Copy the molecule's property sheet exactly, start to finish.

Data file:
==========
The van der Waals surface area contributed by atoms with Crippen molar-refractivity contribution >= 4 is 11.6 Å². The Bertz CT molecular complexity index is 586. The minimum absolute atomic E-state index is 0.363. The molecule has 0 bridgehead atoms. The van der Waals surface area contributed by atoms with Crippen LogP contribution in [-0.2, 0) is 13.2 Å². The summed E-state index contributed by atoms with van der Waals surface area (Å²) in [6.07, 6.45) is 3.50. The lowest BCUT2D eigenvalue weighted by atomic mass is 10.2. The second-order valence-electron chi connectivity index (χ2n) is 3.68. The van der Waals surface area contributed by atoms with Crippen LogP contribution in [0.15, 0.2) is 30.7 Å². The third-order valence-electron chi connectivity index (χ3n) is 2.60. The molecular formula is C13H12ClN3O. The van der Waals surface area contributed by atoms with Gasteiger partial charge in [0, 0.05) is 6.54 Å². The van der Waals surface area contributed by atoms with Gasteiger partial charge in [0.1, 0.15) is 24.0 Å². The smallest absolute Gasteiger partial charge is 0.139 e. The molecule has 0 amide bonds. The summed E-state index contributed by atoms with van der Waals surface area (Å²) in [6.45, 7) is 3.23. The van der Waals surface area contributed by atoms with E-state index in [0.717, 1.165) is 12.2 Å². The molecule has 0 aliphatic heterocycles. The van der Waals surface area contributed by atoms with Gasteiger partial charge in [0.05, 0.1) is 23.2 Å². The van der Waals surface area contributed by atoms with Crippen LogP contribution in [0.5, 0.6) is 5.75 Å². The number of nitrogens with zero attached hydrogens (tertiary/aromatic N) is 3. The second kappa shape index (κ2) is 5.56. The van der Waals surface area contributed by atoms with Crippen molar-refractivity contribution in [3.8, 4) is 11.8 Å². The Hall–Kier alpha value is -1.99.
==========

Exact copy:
The van der Waals surface area contributed by atoms with Crippen molar-refractivity contribution >= 4 is 11.6 Å². The Bertz CT molecular complexity index is 586. The minimum absolute atomic E-state index is 0.363. The molecule has 0 bridgehead atoms. The van der Waals surface area contributed by atoms with Crippen LogP contribution in [-0.2, 0) is 13.2 Å². The summed E-state index contributed by atoms with van der Waals surface area (Å²) in [6.07, 6.45) is 3.50. The lowest BCUT2D eigenvalue weighted by atomic mass is 10.2. The second-order valence-electron chi connectivity index (χ2n) is 3.68. The van der Waals surface area contributed by atoms with Crippen LogP contribution in [0.15, 0.2) is 30.7 Å². The third-order valence-electron chi connectivity index (χ3n) is 2.60. The molecular formula is C13H12ClN3O. The van der Waals surface area contributed by atoms with Gasteiger partial charge in [0, 0.05) is 6.54 Å². The van der Waals surface area contributed by atoms with Gasteiger partial charge in [0.1, 0.15) is 24.0 Å². The smallest absolute Gasteiger partial charge is 0.139 e. The molecule has 0 amide bonds. The summed E-state index contributed by atoms with van der Waals surface area (Å²) in [6.45, 7) is 3.23. The van der Waals surface area contributed by atoms with E-state index in [0.717, 1.165) is 12.2 Å². The molecule has 0 aliphatic heterocycles. The van der Waals surface area contributed by atoms with Gasteiger partial charge in [0.05, 0.1) is 23.2 Å². The van der Waals surface area contributed by atoms with Crippen LogP contribution in [0.5, 0.6) is 5.75 Å². The number of nitrogens with zero attached hydrogens (tertiary/aromatic N) is 3. The second kappa shape index (κ2) is 5.56. The van der Waals surface area contributed by atoms with Crippen molar-refractivity contribution in [3.8, 4) is 11.8 Å². The Hall–Kier alpha value is -1.99.